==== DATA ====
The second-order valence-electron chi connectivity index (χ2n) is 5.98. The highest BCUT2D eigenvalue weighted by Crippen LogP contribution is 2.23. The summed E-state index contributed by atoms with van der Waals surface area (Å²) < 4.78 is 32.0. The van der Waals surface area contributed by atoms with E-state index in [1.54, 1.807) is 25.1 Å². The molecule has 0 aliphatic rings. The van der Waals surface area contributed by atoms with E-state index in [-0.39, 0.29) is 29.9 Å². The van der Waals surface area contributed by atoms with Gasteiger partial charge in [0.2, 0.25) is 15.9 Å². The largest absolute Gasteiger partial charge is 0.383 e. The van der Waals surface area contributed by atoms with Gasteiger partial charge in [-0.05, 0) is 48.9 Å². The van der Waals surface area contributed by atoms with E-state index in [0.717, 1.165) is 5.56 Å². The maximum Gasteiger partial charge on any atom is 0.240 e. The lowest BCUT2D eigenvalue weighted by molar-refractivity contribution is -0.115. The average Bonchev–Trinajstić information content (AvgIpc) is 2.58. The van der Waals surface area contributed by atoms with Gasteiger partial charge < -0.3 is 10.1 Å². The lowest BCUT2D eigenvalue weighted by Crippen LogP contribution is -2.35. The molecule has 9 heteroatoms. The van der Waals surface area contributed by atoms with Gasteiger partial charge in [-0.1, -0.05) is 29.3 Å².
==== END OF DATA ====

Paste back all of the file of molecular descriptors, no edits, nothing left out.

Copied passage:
The second-order valence-electron chi connectivity index (χ2n) is 5.98. The highest BCUT2D eigenvalue weighted by Crippen LogP contribution is 2.23. The summed E-state index contributed by atoms with van der Waals surface area (Å²) < 4.78 is 32.0. The van der Waals surface area contributed by atoms with E-state index in [1.54, 1.807) is 25.1 Å². The molecule has 0 aliphatic rings. The van der Waals surface area contributed by atoms with E-state index in [-0.39, 0.29) is 29.9 Å². The van der Waals surface area contributed by atoms with Gasteiger partial charge in [0.2, 0.25) is 15.9 Å². The largest absolute Gasteiger partial charge is 0.383 e. The van der Waals surface area contributed by atoms with Gasteiger partial charge in [-0.05, 0) is 48.9 Å². The van der Waals surface area contributed by atoms with E-state index in [0.717, 1.165) is 5.56 Å². The maximum Gasteiger partial charge on any atom is 0.240 e. The lowest BCUT2D eigenvalue weighted by molar-refractivity contribution is -0.115. The average Bonchev–Trinajstić information content (AvgIpc) is 2.58. The van der Waals surface area contributed by atoms with Gasteiger partial charge < -0.3 is 10.1 Å². The lowest BCUT2D eigenvalue weighted by Crippen LogP contribution is -2.35. The molecule has 9 heteroatoms. The van der Waals surface area contributed by atoms with Gasteiger partial charge in [-0.1, -0.05) is 29.3 Å².